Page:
(abridged from Dr. Muhammad `Ali al-Barr, al-Tabeeb: Adabuhu wa-Fiqhuhu (The Physician: his Etiquettes and Jurisprudence), co-authored with Dr Zuhayr Ahmad al-Siba`i, Dar al-Qalam / al-Dar al-Shamiyyah, Damascus / Beirut, 1413 / 1993, pp. 165-183.)
1. Islam considers the human being to be noble, and the human body as subject to respect and sanctity.
“Verily, We have honored the Children of Adam…” [Qur'an, 17:70]
The Prophet has said, “Breaking the bone of a dead person is like breaking it when he is alive.” [Abu Dawud, Ibn Majah, Ahmad, Bayhaqi. Malik (who reported it as a saying of Ummul-Mu'mineen `A'ishah). Sh. Shu`ayb Arna'ut authenticated it (Sharh al-Sunnah (5/393)]
The Prophet also prohibited mutilation. [Bukhari, Tirmidhi, Nasa'I, Abu Dawud, Ahmad, Darimi]
2. Nevertheless, the study of medicine is considered a noble pursuit in the service of mankind, and that without which an obligation cannot be achieved can itself become an obligation. Imam al-Shafi`i is reported to have said, “[True] knowledge is of two categories: knowledge of religion, and knowledge of the body.” Qadi Abu’l-Waleed Ibn Rushd, also a philosopher and physician, said, “Anyone who undertakes dissection increases in faith in Allah.”
3. Physicians in the Muslim world have practised dissection, and written books on it, since earlier times. Prominent in this field were:
* Abu Bakr al-Razi (d. 311 AH), a prominent physician.
* al-Husayn ibn `Abdillah Ibn Sina (d. 428 AH), the famous philosopher and physician, known in the West as Avicenna.
* al-Hasan Ibn al-Haytham (d. 430 AH), the famous opthalmologist.
* Qadi Abu’l-Waleed Ibn Rushd (d. 595 AH), also a prominent Maliki jurist.
* `Ali ibn al-Hazm Ibn al-Nafees (d. 687 AH), also a Shafi`i jurist, he is credited with discovery of the lesser circulatory system before William Harvey.
1. Jurists of earlier times did not directly address the issue of human dissection. The closest issues which are recorded in the classical juristic literature are the following:
1. The permissibility of cutting open the belly of a deceased woman, if it should transpire that her womb contains an unborn infant who is expected to live.
2. The permissibility of cutting open the belly of a deceased person who had swallowed an object of value which either belonged to someone else who demanded its return, or belonged to the man himself but was demanded by his heirs.
1. The first jurist who is known to have written specifically about dissection and its permissibility, was the erstwhile Grand Shaykh of al-Azhar, `Allamah Ahmad ibn `Abd al-Mun`im al-Damanhuri (d. 1192 AH / 1778 CE, a highly educated man, he wrote profusely on jurisprudence, medicine, astronomy and surveying), in a treatise entitled al-Qawl al-Sareeh fi `Ilm al-Tashreeh (The Explicit Word on Dissection). He expanded on this treastise, in a commentary thereof entitled Muntaha al-Tashreeh bi-Khulasat al-Qawl al-Sareeh fi `Ilm al-Tashreeh (The Pinnacle of Dissection, the Quintessence of the Explicit Word on Dissection.) His successor at al-Azhar was Shaykh Hasan ibn Muhammad al-`Attar (d. 1834 CE), who had also had medical education, and who wrote a number of treatises on medicine and dissection. It was during his time (1827 CE) that a medical college was established in Cairo. When the head of this college, a Frenchman, began to dissect bodies before the students, they were outraged. Shaykh al-`Attar was instrumental in convincing this pioneering class of students of the importance of dissection, explaining that it contributes to the knowledge of medicine, which in turn is a communal obligation.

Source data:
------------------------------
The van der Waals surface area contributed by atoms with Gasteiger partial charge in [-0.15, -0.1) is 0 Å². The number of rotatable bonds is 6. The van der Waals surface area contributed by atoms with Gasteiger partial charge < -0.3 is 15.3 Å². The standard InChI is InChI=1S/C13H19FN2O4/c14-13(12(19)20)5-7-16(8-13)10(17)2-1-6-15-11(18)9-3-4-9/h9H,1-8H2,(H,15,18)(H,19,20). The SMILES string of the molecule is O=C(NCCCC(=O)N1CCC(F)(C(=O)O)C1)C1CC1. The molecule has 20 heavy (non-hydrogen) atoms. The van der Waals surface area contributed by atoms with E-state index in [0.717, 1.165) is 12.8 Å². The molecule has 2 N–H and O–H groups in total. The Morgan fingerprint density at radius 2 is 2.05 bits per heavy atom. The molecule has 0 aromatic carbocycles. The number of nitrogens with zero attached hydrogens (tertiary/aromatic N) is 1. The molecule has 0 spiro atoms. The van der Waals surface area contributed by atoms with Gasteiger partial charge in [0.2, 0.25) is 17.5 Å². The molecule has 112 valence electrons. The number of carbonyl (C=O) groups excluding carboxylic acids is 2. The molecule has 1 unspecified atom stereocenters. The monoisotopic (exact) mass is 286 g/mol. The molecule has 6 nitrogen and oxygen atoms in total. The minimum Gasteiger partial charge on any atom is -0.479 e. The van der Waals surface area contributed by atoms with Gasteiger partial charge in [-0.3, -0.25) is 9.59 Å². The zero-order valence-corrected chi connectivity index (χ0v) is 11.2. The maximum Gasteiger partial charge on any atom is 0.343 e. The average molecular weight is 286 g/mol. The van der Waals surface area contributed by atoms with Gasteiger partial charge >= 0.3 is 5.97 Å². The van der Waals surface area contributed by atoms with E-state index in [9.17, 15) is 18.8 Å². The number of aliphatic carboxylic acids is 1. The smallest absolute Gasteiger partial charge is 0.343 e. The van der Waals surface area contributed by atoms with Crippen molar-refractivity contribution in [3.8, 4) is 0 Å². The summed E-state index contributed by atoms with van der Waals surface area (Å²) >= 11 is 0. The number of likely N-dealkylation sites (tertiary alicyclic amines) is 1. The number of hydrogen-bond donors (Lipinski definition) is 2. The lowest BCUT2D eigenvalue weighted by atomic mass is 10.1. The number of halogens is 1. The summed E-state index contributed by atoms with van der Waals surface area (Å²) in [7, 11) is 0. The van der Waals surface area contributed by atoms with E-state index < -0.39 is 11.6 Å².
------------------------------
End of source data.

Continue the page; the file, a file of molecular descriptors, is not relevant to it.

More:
On 26 Sha`ban 1356 AH (31/10/1937 CE), Shaykh `Abd al-Majeed Saleem, erstwhile Grand Mufti of Egypt, issued a fatwa on the permissibility of dissection, based on the principle that Islamic regulations are based on preponderant advantages, and that a lesser harm can be borne for the attainment of a higher benefit, the loss of which would be more harmful. Shaykh Hasanayn Makhlouf of Azhar issued a fatwa in 1951 CE, reiterating the permissibility of dissection for justifiable purposes. Thereafter, fatawa came in succession from different parts of the Islamic world. Among the more recent of these was the research of the Permanent Committee for Academic Research and Fatwa in Saudi Arabia (21/7/1392 AH), the verdict of the Body of Senior Scholars in Saudi Arabia (20/8/1396 AH), and the verdict of the Rabitah Fiqh Academy (Safar 1407 AH / 10/1987 AH).
These fatawa held dissection to be permissible for the following purposes:
1 – Forensic medicine: Investigation of a criminal case, to determine cause of death, or the nature of the crime, where dissection is the only means for the judge (qadi) to obtain this information.
2 – Autopsy, Necropsy: Investigation of various diseases which call for dissection to cast light on what precautions and medications can be utilized for such diseases.
3 –Anatomy: Learning and teaching medicine, as is the case in medical colleges.
And Allah knows best.
Saturday, April 30, 2011
I am reproducing, in full, Sh Suheil Laher's excellent summary of the section on dissection in a contemporary work on Islamic medical ethics.